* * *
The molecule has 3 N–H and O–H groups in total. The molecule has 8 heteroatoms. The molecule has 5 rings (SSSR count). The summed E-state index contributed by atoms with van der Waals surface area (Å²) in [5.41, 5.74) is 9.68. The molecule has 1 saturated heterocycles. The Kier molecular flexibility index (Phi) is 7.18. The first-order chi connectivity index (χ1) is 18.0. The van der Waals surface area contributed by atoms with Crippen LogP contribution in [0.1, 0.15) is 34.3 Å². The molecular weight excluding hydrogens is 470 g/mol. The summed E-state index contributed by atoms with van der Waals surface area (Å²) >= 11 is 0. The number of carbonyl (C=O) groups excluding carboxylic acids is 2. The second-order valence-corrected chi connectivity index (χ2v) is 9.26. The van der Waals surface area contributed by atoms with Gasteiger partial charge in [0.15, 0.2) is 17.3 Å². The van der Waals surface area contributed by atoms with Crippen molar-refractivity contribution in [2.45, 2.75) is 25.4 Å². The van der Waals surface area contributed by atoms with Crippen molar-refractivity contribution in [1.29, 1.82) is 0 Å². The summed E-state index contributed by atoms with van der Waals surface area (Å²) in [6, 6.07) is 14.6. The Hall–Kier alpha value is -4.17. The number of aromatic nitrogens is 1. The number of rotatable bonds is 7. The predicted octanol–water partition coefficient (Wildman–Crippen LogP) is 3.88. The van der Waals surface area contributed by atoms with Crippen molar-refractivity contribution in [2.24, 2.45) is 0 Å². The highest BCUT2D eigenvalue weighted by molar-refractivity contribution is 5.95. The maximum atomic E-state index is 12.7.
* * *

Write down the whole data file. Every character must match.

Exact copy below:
The molecule has 3 N–H and O–H groups in total. The molecule has 8 heteroatoms. The molecule has 5 rings (SSSR count). The summed E-state index contributed by atoms with van der Waals surface area (Å²) in [5.41, 5.74) is 9.68. The molecule has 1 saturated heterocycles. The Kier molecular flexibility index (Phi) is 7.18. The first-order chi connectivity index (χ1) is 18.0. The van der Waals surface area contributed by atoms with Crippen LogP contribution in [0.1, 0.15) is 34.3 Å². The molecular weight excluding hydrogens is 470 g/mol. The summed E-state index contributed by atoms with van der Waals surface area (Å²) >= 11 is 0. The number of carbonyl (C=O) groups excluding carboxylic acids is 2. The second-order valence-corrected chi connectivity index (χ2v) is 9.26. The van der Waals surface area contributed by atoms with Gasteiger partial charge in [0.15, 0.2) is 17.3 Å². The van der Waals surface area contributed by atoms with Crippen molar-refractivity contribution in [2.45, 2.75) is 25.4 Å². The van der Waals surface area contributed by atoms with Crippen molar-refractivity contribution in [1.29, 1.82) is 0 Å². The summed E-state index contributed by atoms with van der Waals surface area (Å²) in [6, 6.07) is 14.6. The Hall–Kier alpha value is -4.17. The number of aromatic nitrogens is 1. The number of rotatable bonds is 7. The predicted octanol–water partition coefficient (Wildman–Crippen LogP) is 3.88. The van der Waals surface area contributed by atoms with Crippen molar-refractivity contribution in [2.24, 2.45) is 0 Å². The highest BCUT2D eigenvalue weighted by molar-refractivity contribution is 5.95. The maximum atomic E-state index is 12.7.